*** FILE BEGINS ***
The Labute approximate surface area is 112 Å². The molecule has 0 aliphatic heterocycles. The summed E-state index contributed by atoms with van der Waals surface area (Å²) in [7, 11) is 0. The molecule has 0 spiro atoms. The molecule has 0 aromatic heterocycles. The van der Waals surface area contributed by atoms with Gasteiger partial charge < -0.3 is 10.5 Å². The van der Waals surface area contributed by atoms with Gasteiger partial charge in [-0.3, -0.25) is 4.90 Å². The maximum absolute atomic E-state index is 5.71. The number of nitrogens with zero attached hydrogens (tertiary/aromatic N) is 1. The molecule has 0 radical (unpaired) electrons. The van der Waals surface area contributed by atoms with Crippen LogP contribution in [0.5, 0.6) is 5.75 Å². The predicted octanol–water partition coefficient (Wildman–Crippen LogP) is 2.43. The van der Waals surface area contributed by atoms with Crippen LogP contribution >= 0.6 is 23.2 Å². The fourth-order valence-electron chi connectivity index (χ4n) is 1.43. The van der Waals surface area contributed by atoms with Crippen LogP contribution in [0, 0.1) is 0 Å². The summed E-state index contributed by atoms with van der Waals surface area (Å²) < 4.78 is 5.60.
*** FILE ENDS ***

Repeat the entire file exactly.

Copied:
The Labute approximate surface area is 112 Å². The molecule has 0 aliphatic heterocycles. The summed E-state index contributed by atoms with van der Waals surface area (Å²) in [7, 11) is 0. The molecule has 0 spiro atoms. The molecule has 0 aromatic heterocycles. The van der Waals surface area contributed by atoms with Gasteiger partial charge < -0.3 is 10.5 Å². The van der Waals surface area contributed by atoms with Gasteiger partial charge in [-0.3, -0.25) is 4.90 Å². The maximum absolute atomic E-state index is 5.71. The number of nitrogens with zero attached hydrogens (tertiary/aromatic N) is 1. The molecule has 0 radical (unpaired) electrons. The van der Waals surface area contributed by atoms with Crippen LogP contribution in [0.5, 0.6) is 5.75 Å². The predicted octanol–water partition coefficient (Wildman–Crippen LogP) is 2.43. The van der Waals surface area contributed by atoms with Crippen LogP contribution >= 0.6 is 23.2 Å². The fourth-order valence-electron chi connectivity index (χ4n) is 1.43. The van der Waals surface area contributed by atoms with Crippen LogP contribution in [0, 0.1) is 0 Å². The summed E-state index contributed by atoms with van der Waals surface area (Å²) < 4.78 is 5.60.